Car Engine Parts Guide & Resources
An internal combustion engine powers your car (unless you drive a pure electric vehicle). You know that much, but are you familiar with the engine’s internal components and how they work?
If you’re like most drivers, the answer is probably no. But not to worry—we have the information and resources you need to get up to speed.
How Does a Car Engine Work?
Your car’s engine is a complex assembly that uses energy from the combustion of air and fuel to create mechanical motion. When the vehicle is running, the engine pulls in air through the intake system. That air is mixed with fuel supplied by the fuel injectors.
The air-fuel mixture is then compressed and ignited inside of the engine to create a series of small explosions that cause the engine to continually rotate. The rotational force from the engine is then transferred through the drivetrain to the drive wheels to get the vehicle moving.
Four-Stroke Engine Operation
Inside the engine, there is a crankshaft and one or more camshafts. The crankshaft is attached to the connecting rod and piston assemblies, which move up and down inside the engine’s cylinders. At the same time, the intake and exhaust valves are operated by the camshaft(s).
When a piston assembly travels from the top to the bottom of the cylinder or vice versa, that’s referred to as a stroke. Automobile internal combustion engine operation involves a four-stroke cycle of events that repeat in each cylinder.
In a gasoline-powered engine, the four different stroke events take place as follows:
- Intake stroke: During the intake stroke, the camshaft opens the intake valve(s) as the piston moves downward, allowing the air-fuel mixture to be drawn into the cylinder.
- Compression stroke: When the compression stroke begins, the intake and exhaust valves close as the piston moves upward, compressing the air-fuel mixture.
- Power stroke: As the piston reaches the top of its travel, the spark plug ignites the air-fuel mixture, causing an explosion that forces the piston downward. The linear movement of the piston causes the crankshaft to turn, creating the rotational force needed to propel your vehicle down the road.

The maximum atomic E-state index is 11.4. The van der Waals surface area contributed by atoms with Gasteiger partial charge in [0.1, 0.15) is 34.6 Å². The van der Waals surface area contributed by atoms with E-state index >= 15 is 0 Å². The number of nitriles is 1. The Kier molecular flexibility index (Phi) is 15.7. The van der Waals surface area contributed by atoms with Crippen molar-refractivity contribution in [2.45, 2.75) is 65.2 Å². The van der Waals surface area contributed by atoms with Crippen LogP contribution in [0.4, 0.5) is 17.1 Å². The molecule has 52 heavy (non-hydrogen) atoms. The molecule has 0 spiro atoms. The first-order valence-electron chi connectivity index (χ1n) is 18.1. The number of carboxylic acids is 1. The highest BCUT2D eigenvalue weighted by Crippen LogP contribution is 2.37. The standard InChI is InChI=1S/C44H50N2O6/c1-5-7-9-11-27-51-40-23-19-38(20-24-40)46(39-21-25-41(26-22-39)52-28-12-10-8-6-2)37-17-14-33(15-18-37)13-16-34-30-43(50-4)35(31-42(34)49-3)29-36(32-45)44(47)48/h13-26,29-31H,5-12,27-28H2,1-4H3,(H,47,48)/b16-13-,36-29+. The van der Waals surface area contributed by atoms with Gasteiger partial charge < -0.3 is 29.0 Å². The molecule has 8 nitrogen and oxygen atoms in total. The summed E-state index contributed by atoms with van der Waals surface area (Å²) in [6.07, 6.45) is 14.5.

- Exhaust stroke: During the exhaust stroke, the camshaft opens the exhaust valve(s) as the piston moves upward, allowing spent exhaust gases to be forced from the engine into the vehicle’s exhaust system.
Obviously, the crankshaft and camshaft(s) must be kept in sync (“in time”) so that the pistons are at the correct point of travel when the valves open and close. Depending on the engine design, either a timing belt or timing chain performs this task by connecting the crankshaft to the camshaft(s).
Parts of a Car Engine (with Pictures)
An internal combustion engine is a complex assembly made up of many different parts. Nearly all engines have these key components:
The engine block is a cast iron or aluminum casting that houses the cylinders, piston assemblies, crankshaft, and (in some cases) the camshaft. Basically, the block acts as a frame or foundation for the rest of the engine components.
Piston and Connecting Rod Assemblies
There is one piston and connecting rod assembly for each of the engine’s cylinders. The piston assemblies move up and down during the four-stroke engine cycle. As a result, the crankshaft, which is connected to the piston assemblies, is forced to turn.
Each piston has two compression rings and one oil control ring, each of which forms a seal between the piston and the cylinder wall. The compression rings prevent combustion pressure from sneaking past the pistons. Meanwhile, the oil control ring prevents oil from getting on top of the piston and being burned in the combustion chamber.